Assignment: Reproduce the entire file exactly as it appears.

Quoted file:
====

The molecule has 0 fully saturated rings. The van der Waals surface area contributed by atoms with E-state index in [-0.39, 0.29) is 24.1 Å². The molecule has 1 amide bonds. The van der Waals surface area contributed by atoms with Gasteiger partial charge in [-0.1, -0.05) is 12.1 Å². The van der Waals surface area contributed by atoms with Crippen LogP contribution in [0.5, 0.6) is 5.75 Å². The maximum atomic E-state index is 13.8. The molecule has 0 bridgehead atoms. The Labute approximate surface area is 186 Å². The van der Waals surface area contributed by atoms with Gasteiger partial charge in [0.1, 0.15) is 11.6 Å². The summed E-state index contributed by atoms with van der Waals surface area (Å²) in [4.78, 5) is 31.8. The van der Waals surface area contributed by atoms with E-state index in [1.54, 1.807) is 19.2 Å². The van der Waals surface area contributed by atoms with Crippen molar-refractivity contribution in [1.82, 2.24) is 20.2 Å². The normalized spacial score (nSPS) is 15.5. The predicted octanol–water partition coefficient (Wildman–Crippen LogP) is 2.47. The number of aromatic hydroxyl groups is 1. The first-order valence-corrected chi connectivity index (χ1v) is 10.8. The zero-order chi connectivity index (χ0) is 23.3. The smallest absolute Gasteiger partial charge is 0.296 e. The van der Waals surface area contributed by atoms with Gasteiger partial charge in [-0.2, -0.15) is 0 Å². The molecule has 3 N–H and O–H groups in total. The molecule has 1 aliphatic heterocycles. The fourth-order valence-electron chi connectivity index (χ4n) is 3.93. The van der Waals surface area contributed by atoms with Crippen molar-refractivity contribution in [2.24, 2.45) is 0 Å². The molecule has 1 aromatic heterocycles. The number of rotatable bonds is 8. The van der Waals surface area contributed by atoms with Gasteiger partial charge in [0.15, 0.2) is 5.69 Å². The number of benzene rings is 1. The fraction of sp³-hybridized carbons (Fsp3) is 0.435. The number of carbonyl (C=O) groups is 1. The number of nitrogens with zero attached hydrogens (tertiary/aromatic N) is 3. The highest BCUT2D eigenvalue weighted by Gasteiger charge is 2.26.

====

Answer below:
The molecule has 0 fully saturated rings. The van der Waals surface area contributed by atoms with E-state index in [-0.39, 0.29) is 24.1 Å². The molecule has 1 amide bonds. The van der Waals surface area contributed by atoms with Gasteiger partial charge in [-0.1, -0.05) is 12.1 Å². The van der Waals surface area contributed by atoms with Crippen LogP contribution in [0.5, 0.6) is 5.75 Å². The maximum atomic E-state index is 13.8. The molecule has 0 bridgehead atoms. The Labute approximate surface area is 186 Å². The van der Waals surface area contributed by atoms with Gasteiger partial charge in [0.1, 0.15) is 11.6 Å². The summed E-state index contributed by atoms with van der Waals surface area (Å²) in [4.78, 5) is 31.8. The van der Waals surface area contributed by atoms with E-state index in [1.54, 1.807) is 19.2 Å². The van der Waals surface area contributed by atoms with Crippen molar-refractivity contribution in [1.82, 2.24) is 20.2 Å². The normalized spacial score (nSPS) is 15.5. The predicted octanol–water partition coefficient (Wildman–Crippen LogP) is 2.47. The number of aromatic hydroxyl groups is 1. The first-order valence-corrected chi connectivity index (χ1v) is 10.8. The zero-order chi connectivity index (χ0) is 23.3. The smallest absolute Gasteiger partial charge is 0.296 e. The van der Waals surface area contributed by atoms with Gasteiger partial charge in [-0.2, -0.15) is 0 Å². The molecule has 3 N–H and O–H groups in total. The molecule has 1 aliphatic heterocycles. The fourth-order valence-electron chi connectivity index (χ4n) is 3.93. The van der Waals surface area contributed by atoms with Crippen molar-refractivity contribution in [2.24, 2.45) is 0 Å². The molecule has 1 aromatic heterocycles. The number of rotatable bonds is 8. The van der Waals surface area contributed by atoms with Gasteiger partial charge in [0.15, 0.2) is 5.69 Å². The number of benzene rings is 1. The fraction of sp³-hybridized carbons (Fsp3) is 0.435. The number of carbonyl (C=O) groups is 1. The number of nitrogens with zero attached hydrogens (tertiary/aromatic N) is 3. The highest BCUT2D eigenvalue weighted by Gasteiger charge is 2.26.